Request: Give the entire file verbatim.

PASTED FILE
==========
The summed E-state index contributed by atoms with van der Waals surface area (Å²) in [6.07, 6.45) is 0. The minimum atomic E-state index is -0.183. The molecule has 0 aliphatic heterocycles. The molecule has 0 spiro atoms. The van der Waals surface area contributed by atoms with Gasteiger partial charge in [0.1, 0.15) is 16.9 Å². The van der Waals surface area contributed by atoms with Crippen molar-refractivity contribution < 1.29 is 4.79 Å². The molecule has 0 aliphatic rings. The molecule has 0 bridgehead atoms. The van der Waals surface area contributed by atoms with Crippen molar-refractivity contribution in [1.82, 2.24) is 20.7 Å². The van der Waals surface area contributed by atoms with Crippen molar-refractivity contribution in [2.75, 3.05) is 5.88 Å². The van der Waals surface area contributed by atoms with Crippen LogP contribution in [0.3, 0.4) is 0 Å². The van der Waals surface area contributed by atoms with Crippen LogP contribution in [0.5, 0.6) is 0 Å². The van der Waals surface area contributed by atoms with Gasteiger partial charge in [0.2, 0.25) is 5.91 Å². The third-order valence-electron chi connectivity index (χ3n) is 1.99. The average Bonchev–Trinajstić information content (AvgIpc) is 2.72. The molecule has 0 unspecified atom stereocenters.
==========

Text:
The summed E-state index contributed by atoms with van der Waals surface area (Å²) in [6.07, 6.45) is 0. The minimum atomic E-state index is -0.183. The molecule has 0 aliphatic heterocycles. The molecule has 0 spiro atoms. The van der Waals surface area contributed by atoms with Gasteiger partial charge in [0.1, 0.15) is 16.9 Å². The van der Waals surface area contributed by atoms with Crippen molar-refractivity contribution < 1.29 is 4.79 Å². The molecule has 0 aliphatic rings. The molecule has 0 bridgehead atoms. The van der Waals surface area contributed by atoms with Crippen molar-refractivity contribution in [1.82, 2.24) is 20.7 Å². The van der Waals surface area contributed by atoms with Crippen molar-refractivity contribution in [2.75, 3.05) is 5.88 Å². The van der Waals surface area contributed by atoms with Crippen LogP contribution in [0.3, 0.4) is 0 Å². The van der Waals surface area contributed by atoms with Crippen LogP contribution in [0.5, 0.6) is 0 Å². The van der Waals surface area contributed by atoms with Gasteiger partial charge in [0.2, 0.25) is 5.91 Å². The third-order valence-electron chi connectivity index (χ3n) is 1.99. The average Bonchev–Trinajstić information content (AvgIpc) is 2.72. The molecule has 0 unspecified atom stereocenters.